A commentary on Public Sculpture by Penny Bovell
Supposing cities were sculpture parks. What if architecture was large sculpture and sculpture was small architecture? And, what if nature was art and art was nature?
Public sculpture, a flourishing art form: The above scenarios point to the dynamic nature of public sculpture. The feasibility would need lengthy discussion and result in some interesting and heated debates. Yet, we must agree that outstanding sculpture requires talent and training. Even if solutions to sculpture diminish to the simplest of things, the arrival at the simplicity would be the result of a complex set of thoughts, behaviours, and circumstances.
Sculpture, generally, is associated with methods of production that shape or build forms , reuse, deconstruct or distort objects that already exist (such as things from the every day). Sculptors are concerned with how people see and touch single, multiple or dispersed objects, whilst others focus on space and peoples interaction with it. These different modes need highlighting as entrants for the Competition were invited to consider how their sculptures would activate the space as well as convey civic presence. The title of the competition reinforced the preference for sculpture because situate by definition means to put something in a particular place or position. What a rare and exciting opportunity for sculptors.
Why sculpture? Public art, as a specialist field, is valuable for the reason that it can contribute to the effective design of the built environment.One value is specific to the aesthetics, which entails sensitive integration with the space and look of a place. However, most artists would agree that sculpture in public spaces has another purpose, one that speaks to people about the nature of experience and the transformation of perceptions. It is raising the awareness of place, space, and ourselves that helps to promotes civic pride. How we affect the world and how the world affects us, is perhaps a clearer explanation.
The chance to explore such a large and aspiring subject is one particularly available to public sculpture. Large sculptors are quite literally distinctive in their presence and placement and they present as significant markers, which by implication connect the micro with the macro. The choice of subject, the object itself, its materials, position, and orientation are aspects intended to contribute interesting and enduring conversations.
Debates and controversy: Public sculpture often creates debate and controversy. Sometimes, artists make grand gestures in the hope of reaching the public at large. Their intentions are often misinterpreted as acts of disregard by the public however, art historical examples indicate artists are more likely attempting to shift their immediate audiences' perceptions. In other words they are acutely aware of the public. Auguste Rodin's numerous unconventional memorials of the late 1800's and Richard Serra's Tilted Arc of 1981 are two such cases.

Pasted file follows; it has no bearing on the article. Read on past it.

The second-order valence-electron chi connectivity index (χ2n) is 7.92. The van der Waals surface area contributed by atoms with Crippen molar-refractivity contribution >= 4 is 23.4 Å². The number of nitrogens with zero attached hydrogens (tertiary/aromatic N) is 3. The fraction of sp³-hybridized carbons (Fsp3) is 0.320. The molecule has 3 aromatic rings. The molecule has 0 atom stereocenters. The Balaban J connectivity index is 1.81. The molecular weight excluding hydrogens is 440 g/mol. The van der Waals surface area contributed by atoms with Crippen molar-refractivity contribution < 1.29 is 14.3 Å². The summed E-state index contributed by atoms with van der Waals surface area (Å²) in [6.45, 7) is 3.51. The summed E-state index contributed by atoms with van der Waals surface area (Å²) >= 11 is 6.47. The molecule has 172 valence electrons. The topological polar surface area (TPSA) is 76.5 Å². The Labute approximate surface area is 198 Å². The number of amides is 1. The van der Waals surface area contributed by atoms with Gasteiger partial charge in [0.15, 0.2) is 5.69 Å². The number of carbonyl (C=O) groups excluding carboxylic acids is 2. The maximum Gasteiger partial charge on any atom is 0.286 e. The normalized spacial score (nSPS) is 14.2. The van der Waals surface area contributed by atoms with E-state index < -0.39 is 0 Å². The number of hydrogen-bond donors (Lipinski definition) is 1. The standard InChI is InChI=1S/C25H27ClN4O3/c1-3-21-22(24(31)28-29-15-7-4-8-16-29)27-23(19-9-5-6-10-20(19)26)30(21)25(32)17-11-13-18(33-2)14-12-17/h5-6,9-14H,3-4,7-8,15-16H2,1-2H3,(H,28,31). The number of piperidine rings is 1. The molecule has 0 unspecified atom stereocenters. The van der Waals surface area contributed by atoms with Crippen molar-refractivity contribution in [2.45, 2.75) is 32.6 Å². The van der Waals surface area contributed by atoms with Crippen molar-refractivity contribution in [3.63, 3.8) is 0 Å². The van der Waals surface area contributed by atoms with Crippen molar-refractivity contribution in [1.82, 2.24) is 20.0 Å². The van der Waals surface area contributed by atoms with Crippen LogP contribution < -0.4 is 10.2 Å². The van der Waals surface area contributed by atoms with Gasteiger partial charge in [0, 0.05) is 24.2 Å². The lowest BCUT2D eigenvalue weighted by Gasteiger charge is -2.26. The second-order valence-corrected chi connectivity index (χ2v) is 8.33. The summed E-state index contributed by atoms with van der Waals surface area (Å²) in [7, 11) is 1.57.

If sculptors have been provocative or misunderstood in the past, contemporary sculptors enrich the built environment and contribute to civic presence by including the enduring conversations (and lessons) provided by art history. Jeff Koon's Puppy and Anish Kapoor's Cloudgate are examples of 'well places and well timed' public sculpture which aim to be 'shockingly simple, accessible and pleasurable.' For more about these artists search: http://www.nytimes.com/2008/08/24/arts/design/24smit.html?pagewanted=all
Why the art history lesson? The basis for criticism of public art is often about degrees of constraint, limitation, interpretation, necessity, and value. It is irritating and disappointing when public art or sculpture is insensitive to space, misrepresentative of people, used as cosmetic advertising, or deployed to mask unsightly urban development. The combination of issues might appear fraught however; the success of public art programs presents an entirely different story. Community involvement flourishes, artists earn reasonable livings, and new practices are being established. Collaboration in the concept and design phase and consultation at the planning stage of developments is an important aspect for developing the field.
In one sense, public space has become an extension of gallery or museum space, the task of consultants similar to that of curators, and the expectations of clients correspond to expectations of gallery directors and collectors. The transitions between histories, places and spaces indicate that Art and Design professionals and the public are participating in a vital debate about space and place.